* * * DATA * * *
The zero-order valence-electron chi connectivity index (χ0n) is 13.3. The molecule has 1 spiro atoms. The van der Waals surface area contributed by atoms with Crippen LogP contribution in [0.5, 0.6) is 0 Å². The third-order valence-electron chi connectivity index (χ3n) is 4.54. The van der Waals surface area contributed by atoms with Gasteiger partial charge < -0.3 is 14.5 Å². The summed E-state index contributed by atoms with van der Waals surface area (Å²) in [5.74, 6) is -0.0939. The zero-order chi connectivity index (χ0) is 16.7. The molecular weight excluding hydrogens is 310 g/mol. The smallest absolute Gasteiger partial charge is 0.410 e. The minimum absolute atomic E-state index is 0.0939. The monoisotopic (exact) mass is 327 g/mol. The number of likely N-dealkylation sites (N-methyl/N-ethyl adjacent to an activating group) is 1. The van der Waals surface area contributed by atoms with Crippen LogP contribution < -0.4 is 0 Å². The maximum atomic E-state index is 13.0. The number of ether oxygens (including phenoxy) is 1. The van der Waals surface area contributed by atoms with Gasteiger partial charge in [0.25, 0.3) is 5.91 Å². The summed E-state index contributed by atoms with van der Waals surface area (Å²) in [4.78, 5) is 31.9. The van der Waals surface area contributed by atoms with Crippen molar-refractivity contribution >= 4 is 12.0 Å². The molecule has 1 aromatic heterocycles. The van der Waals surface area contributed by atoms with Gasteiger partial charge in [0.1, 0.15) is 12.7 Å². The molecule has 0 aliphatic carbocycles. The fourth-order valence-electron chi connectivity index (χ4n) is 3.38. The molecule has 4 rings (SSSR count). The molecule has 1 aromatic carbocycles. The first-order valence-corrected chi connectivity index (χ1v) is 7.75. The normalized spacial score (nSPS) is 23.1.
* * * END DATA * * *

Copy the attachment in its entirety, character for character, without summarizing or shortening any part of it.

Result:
The zero-order valence-electron chi connectivity index (χ0n) is 13.3. The molecule has 1 spiro atoms. The van der Waals surface area contributed by atoms with Crippen LogP contribution in [0.5, 0.6) is 0 Å². The third-order valence-electron chi connectivity index (χ3n) is 4.54. The van der Waals surface area contributed by atoms with Gasteiger partial charge < -0.3 is 14.5 Å². The summed E-state index contributed by atoms with van der Waals surface area (Å²) in [5.74, 6) is -0.0939. The zero-order chi connectivity index (χ0) is 16.7. The molecular weight excluding hydrogens is 310 g/mol. The smallest absolute Gasteiger partial charge is 0.410 e. The minimum absolute atomic E-state index is 0.0939. The monoisotopic (exact) mass is 327 g/mol. The number of likely N-dealkylation sites (N-methyl/N-ethyl adjacent to an activating group) is 1. The van der Waals surface area contributed by atoms with Crippen LogP contribution < -0.4 is 0 Å². The maximum atomic E-state index is 13.0. The number of ether oxygens (including phenoxy) is 1. The van der Waals surface area contributed by atoms with Gasteiger partial charge in [0.25, 0.3) is 5.91 Å². The summed E-state index contributed by atoms with van der Waals surface area (Å²) in [4.78, 5) is 31.9. The van der Waals surface area contributed by atoms with Crippen molar-refractivity contribution >= 4 is 12.0 Å². The molecule has 1 aromatic heterocycles. The van der Waals surface area contributed by atoms with Gasteiger partial charge in [0.1, 0.15) is 12.7 Å². The molecule has 0 aliphatic carbocycles. The fourth-order valence-electron chi connectivity index (χ4n) is 3.38. The molecule has 4 rings (SSSR count). The molecule has 1 aromatic carbocycles. The first-order valence-corrected chi connectivity index (χ1v) is 7.75. The normalized spacial score (nSPS) is 23.1.